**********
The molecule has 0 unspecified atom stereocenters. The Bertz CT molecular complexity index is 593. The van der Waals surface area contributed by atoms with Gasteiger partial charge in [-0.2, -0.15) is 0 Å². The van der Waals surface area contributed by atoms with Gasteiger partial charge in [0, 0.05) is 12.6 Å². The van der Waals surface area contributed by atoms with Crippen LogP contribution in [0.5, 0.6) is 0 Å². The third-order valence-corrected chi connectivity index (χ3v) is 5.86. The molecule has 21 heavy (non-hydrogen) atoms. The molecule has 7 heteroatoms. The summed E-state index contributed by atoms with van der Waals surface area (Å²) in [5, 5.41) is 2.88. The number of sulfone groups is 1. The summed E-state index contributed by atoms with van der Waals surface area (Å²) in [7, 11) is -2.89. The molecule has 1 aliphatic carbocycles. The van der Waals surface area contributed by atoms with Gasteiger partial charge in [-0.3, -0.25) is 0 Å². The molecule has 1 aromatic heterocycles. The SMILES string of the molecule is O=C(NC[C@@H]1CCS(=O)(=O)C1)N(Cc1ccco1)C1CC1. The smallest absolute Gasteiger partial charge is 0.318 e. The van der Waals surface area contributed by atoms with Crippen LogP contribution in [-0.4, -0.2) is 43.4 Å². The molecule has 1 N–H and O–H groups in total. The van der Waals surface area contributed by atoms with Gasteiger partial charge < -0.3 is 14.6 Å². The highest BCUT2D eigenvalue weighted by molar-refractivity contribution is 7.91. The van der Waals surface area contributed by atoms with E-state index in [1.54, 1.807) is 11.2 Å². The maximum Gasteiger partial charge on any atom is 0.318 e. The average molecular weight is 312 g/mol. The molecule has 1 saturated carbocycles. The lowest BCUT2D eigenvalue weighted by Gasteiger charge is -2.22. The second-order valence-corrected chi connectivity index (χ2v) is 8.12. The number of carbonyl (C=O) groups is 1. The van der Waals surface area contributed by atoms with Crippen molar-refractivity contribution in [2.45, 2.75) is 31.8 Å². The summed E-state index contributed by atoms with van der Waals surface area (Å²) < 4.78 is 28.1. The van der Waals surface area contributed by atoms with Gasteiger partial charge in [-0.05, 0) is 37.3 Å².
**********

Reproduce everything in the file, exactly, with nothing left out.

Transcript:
The molecule has 0 unspecified atom stereocenters. The Bertz CT molecular complexity index is 593. The van der Waals surface area contributed by atoms with Gasteiger partial charge in [-0.2, -0.15) is 0 Å². The van der Waals surface area contributed by atoms with Gasteiger partial charge in [0, 0.05) is 12.6 Å². The van der Waals surface area contributed by atoms with Crippen LogP contribution in [0.5, 0.6) is 0 Å². The third-order valence-corrected chi connectivity index (χ3v) is 5.86. The molecule has 21 heavy (non-hydrogen) atoms. The molecule has 7 heteroatoms. The summed E-state index contributed by atoms with van der Waals surface area (Å²) in [5, 5.41) is 2.88. The number of sulfone groups is 1. The summed E-state index contributed by atoms with van der Waals surface area (Å²) in [7, 11) is -2.89. The molecule has 1 aliphatic carbocycles. The van der Waals surface area contributed by atoms with Gasteiger partial charge in [-0.3, -0.25) is 0 Å². The molecule has 1 aromatic heterocycles. The SMILES string of the molecule is O=C(NC[C@@H]1CCS(=O)(=O)C1)N(Cc1ccco1)C1CC1. The smallest absolute Gasteiger partial charge is 0.318 e. The van der Waals surface area contributed by atoms with Crippen LogP contribution in [-0.4, -0.2) is 43.4 Å². The molecule has 1 N–H and O–H groups in total. The van der Waals surface area contributed by atoms with Gasteiger partial charge < -0.3 is 14.6 Å². The highest BCUT2D eigenvalue weighted by molar-refractivity contribution is 7.91. The van der Waals surface area contributed by atoms with E-state index in [1.54, 1.807) is 11.2 Å². The maximum Gasteiger partial charge on any atom is 0.318 e. The average molecular weight is 312 g/mol. The molecule has 1 saturated carbocycles. The lowest BCUT2D eigenvalue weighted by Gasteiger charge is -2.22. The second-order valence-corrected chi connectivity index (χ2v) is 8.12. The number of carbonyl (C=O) groups is 1. The van der Waals surface area contributed by atoms with Crippen molar-refractivity contribution in [2.45, 2.75) is 31.8 Å². The summed E-state index contributed by atoms with van der Waals surface area (Å²) < 4.78 is 28.1. The van der Waals surface area contributed by atoms with Gasteiger partial charge in [-0.05, 0) is 37.3 Å².